What is Jeju Olle Trail?
422 kilometers of continually connected walking trail spreading out over Jeju Island, South Korea, via 26 routes. 21 of these routes are considered part of the main trail while the other 5 are considered spur routes. The spur routes are mostly located on smaller, nearby islands, with some exceptions.
The philosophy behind the trail is to take a break from every day living, slow down, have some time to breathe. Life is hectic here in South Korea. It is a chance to leave that all behind for a time. Therefore the trail should be enjoyed at a leisurely pace and not considered a trail that must be completed as quickly as possible.
“It all started in September 2006, when Suh Myung-sook, the editor-in-chief of South Korean current affairs website OhmyNews, decided to pack up her newswoman notebook after 23 years and fly to Spain for a pilgrimage trek at El Camino de Santiago. Believed to be the path of Saint James (Santiago), it has attracted countless pilgrims in search of spiritual healing and rejuvenation.
As has been chronicled, while walking the trail, Suh met a British girl called Henney, who then gave her some food for thought, “If the journey was so great for us, why not build our own El Camino de Santiago in our homeland when we go back?”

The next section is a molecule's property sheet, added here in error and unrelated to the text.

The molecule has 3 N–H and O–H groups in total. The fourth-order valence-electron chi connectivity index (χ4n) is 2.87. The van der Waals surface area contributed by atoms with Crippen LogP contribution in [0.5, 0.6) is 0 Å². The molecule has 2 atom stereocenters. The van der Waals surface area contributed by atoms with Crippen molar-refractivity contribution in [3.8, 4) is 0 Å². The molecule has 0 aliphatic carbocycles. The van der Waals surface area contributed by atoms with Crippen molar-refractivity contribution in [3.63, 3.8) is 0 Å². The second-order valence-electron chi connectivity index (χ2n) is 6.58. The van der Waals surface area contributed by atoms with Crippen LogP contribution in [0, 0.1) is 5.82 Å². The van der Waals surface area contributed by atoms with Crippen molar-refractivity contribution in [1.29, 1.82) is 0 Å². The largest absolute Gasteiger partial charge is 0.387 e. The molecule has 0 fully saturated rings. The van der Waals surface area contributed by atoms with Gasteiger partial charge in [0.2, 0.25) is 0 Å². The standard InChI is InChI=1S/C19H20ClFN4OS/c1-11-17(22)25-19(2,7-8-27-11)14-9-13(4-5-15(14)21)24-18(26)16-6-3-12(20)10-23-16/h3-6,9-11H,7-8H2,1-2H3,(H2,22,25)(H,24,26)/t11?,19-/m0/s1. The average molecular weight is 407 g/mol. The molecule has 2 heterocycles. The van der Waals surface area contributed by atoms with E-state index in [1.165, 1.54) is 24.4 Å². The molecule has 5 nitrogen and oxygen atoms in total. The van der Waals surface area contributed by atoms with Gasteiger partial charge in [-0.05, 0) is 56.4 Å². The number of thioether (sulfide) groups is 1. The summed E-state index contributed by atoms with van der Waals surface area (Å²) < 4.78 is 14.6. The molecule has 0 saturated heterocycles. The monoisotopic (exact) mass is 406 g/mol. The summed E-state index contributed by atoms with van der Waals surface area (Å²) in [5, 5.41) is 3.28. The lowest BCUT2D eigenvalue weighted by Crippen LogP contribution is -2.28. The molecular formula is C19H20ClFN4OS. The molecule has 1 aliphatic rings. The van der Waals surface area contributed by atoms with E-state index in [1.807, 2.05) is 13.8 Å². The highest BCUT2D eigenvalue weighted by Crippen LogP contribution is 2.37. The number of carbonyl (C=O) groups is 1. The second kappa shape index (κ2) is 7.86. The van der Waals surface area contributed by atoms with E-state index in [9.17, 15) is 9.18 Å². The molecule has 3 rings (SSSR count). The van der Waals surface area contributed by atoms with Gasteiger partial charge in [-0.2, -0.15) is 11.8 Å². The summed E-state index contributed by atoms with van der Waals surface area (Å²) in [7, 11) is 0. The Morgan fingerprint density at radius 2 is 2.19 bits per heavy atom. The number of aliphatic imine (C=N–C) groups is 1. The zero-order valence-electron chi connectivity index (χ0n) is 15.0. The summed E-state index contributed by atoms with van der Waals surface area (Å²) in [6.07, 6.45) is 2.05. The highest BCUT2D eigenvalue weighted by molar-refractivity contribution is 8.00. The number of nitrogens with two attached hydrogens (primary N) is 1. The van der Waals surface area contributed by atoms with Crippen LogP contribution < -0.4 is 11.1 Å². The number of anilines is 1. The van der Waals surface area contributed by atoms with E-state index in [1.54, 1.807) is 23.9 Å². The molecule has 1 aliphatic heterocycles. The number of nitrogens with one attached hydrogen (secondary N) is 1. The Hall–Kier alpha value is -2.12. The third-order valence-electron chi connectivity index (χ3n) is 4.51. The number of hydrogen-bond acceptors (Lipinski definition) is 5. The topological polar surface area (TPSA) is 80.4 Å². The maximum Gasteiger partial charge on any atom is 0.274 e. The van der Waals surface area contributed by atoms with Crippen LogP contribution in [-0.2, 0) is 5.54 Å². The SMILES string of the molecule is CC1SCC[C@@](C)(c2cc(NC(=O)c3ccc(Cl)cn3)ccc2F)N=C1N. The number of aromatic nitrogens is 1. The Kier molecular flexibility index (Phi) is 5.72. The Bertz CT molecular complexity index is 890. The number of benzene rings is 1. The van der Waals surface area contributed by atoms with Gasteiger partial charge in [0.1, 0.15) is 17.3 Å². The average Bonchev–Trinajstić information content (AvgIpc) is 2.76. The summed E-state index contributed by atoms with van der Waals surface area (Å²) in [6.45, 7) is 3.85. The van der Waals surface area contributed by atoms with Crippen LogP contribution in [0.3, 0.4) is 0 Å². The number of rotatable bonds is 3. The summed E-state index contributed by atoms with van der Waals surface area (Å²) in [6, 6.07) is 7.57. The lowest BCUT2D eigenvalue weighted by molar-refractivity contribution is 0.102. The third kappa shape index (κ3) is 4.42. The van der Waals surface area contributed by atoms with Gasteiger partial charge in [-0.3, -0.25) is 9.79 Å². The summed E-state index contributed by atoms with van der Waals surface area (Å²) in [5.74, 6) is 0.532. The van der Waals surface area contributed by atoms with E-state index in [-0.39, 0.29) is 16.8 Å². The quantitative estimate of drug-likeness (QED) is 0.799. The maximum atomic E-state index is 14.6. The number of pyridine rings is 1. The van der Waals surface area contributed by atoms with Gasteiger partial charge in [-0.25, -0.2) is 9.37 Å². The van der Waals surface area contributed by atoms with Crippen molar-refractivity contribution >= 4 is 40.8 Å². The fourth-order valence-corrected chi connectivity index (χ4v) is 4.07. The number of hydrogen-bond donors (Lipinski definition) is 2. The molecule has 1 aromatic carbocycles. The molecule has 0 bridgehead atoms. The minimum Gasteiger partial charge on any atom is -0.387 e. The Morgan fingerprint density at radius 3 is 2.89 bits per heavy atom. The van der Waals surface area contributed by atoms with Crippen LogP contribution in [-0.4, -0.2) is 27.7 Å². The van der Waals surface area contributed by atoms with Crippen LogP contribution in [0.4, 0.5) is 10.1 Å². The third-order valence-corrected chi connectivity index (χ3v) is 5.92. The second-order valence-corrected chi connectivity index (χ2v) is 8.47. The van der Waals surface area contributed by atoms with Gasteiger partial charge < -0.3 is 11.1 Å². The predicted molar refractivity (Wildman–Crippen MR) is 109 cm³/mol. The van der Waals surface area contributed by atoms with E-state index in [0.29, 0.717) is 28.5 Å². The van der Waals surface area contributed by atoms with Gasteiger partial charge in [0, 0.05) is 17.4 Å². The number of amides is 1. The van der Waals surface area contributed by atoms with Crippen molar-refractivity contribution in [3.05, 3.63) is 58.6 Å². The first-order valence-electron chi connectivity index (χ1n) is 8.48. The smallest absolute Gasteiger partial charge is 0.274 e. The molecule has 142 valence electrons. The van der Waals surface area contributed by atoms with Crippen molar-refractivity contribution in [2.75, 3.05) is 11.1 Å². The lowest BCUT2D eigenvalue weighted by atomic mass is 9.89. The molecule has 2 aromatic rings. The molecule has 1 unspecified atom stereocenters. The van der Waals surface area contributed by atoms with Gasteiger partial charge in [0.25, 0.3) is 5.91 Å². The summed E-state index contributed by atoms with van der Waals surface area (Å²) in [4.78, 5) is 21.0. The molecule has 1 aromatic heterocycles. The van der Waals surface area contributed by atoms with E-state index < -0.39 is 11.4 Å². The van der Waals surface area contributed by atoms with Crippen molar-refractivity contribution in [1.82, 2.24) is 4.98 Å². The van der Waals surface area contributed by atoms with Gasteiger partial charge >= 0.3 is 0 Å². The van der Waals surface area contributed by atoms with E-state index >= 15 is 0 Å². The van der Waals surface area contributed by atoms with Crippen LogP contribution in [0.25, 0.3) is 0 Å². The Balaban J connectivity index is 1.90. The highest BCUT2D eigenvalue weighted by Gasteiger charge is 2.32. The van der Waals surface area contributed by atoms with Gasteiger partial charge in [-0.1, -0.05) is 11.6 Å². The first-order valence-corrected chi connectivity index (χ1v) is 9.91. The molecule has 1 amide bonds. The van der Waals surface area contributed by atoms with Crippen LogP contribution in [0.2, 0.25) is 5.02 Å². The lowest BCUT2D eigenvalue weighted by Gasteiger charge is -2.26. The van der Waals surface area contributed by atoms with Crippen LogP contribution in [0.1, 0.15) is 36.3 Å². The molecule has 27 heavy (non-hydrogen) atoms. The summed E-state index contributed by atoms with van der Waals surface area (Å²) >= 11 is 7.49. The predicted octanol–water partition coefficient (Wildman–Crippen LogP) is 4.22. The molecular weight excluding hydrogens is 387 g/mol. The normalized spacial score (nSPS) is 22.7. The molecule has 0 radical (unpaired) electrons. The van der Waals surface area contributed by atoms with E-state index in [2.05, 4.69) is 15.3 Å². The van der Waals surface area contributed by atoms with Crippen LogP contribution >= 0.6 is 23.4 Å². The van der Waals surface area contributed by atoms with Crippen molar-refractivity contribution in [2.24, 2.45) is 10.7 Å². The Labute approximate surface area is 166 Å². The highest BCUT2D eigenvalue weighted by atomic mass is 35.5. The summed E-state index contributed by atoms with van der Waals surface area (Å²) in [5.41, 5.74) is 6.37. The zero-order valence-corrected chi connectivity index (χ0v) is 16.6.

This jolted her memory of Jeju with its beautiful and serene Olle, or narrow walking paths, around the island. She resolved to recreate the Santiago route in South Korea. Upon returning home, she embarked on the restoration of the old Olle and the creation of new ones. The first Olle trail was opened in 2007…”
Where is Jeju Olle Trail Exactly?
Jeju Island is the biggest island in South Korea. The island is about 73km from its western to eastern tips. It is about 30km from its northern to southern points. It is one of the most southerly islands in the country with the tiny places of Gapado, Marado, and Iedo being the only pieces of land further south.
When should I walk Jeju Olle Trail?
This is a difficult question to answer for walkers. Later in April and into May are considered the best months earlier in the year. The summer in Jeju is hot and humid, so thru-hikes should be carefully considered at this time. It is not advisable to be out on the trail in July and August. From September and into October are probably the best months for walking with October being THE best.